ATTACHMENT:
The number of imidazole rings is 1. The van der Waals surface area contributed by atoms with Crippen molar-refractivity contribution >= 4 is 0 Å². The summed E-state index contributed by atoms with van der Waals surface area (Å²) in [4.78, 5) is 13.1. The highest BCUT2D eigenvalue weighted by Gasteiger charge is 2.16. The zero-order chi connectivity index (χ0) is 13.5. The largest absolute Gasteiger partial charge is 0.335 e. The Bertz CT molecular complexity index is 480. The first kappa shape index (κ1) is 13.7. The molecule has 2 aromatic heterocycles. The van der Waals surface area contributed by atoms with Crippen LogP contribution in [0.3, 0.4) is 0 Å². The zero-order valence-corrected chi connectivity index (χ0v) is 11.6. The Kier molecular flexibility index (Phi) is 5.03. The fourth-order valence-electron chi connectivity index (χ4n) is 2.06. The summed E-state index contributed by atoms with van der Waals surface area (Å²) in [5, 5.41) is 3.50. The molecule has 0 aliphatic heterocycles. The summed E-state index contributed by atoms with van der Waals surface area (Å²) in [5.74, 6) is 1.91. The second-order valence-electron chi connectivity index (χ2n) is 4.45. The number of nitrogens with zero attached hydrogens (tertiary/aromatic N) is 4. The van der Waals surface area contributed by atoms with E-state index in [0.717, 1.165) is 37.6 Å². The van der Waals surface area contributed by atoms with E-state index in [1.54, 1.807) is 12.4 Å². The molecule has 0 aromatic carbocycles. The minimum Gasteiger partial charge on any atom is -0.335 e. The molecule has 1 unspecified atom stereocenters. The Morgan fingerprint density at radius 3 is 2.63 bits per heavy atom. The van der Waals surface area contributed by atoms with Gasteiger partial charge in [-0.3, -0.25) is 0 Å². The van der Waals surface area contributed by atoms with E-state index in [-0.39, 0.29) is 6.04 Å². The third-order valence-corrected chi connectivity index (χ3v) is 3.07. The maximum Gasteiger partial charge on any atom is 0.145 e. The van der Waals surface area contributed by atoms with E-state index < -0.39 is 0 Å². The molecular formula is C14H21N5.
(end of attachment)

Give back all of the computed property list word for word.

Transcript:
The number of imidazole rings is 1. The van der Waals surface area contributed by atoms with Crippen molar-refractivity contribution >= 4 is 0 Å². The summed E-state index contributed by atoms with van der Waals surface area (Å²) in [4.78, 5) is 13.1. The highest BCUT2D eigenvalue weighted by Gasteiger charge is 2.16. The zero-order chi connectivity index (χ0) is 13.5. The largest absolute Gasteiger partial charge is 0.335 e. The Bertz CT molecular complexity index is 480. The first kappa shape index (κ1) is 13.7. The molecule has 2 aromatic heterocycles. The van der Waals surface area contributed by atoms with Crippen LogP contribution in [0.3, 0.4) is 0 Å². The zero-order valence-corrected chi connectivity index (χ0v) is 11.6. The Kier molecular flexibility index (Phi) is 5.03. The fourth-order valence-electron chi connectivity index (χ4n) is 2.06. The summed E-state index contributed by atoms with van der Waals surface area (Å²) in [5, 5.41) is 3.50. The molecule has 0 aliphatic heterocycles. The summed E-state index contributed by atoms with van der Waals surface area (Å²) in [5.74, 6) is 1.91. The second-order valence-electron chi connectivity index (χ2n) is 4.45. The number of nitrogens with zero attached hydrogens (tertiary/aromatic N) is 4. The van der Waals surface area contributed by atoms with E-state index in [0.717, 1.165) is 37.6 Å². The van der Waals surface area contributed by atoms with E-state index in [1.54, 1.807) is 12.4 Å². The molecule has 0 aromatic carbocycles. The minimum Gasteiger partial charge on any atom is -0.335 e. The molecule has 1 unspecified atom stereocenters. The Morgan fingerprint density at radius 3 is 2.63 bits per heavy atom. The van der Waals surface area contributed by atoms with Gasteiger partial charge in [-0.3, -0.25) is 0 Å². The van der Waals surface area contributed by atoms with E-state index in [-0.39, 0.29) is 6.04 Å². The third-order valence-corrected chi connectivity index (χ3v) is 3.07. The maximum Gasteiger partial charge on any atom is 0.145 e. The van der Waals surface area contributed by atoms with E-state index < -0.39 is 0 Å². The molecular formula is C14H21N5.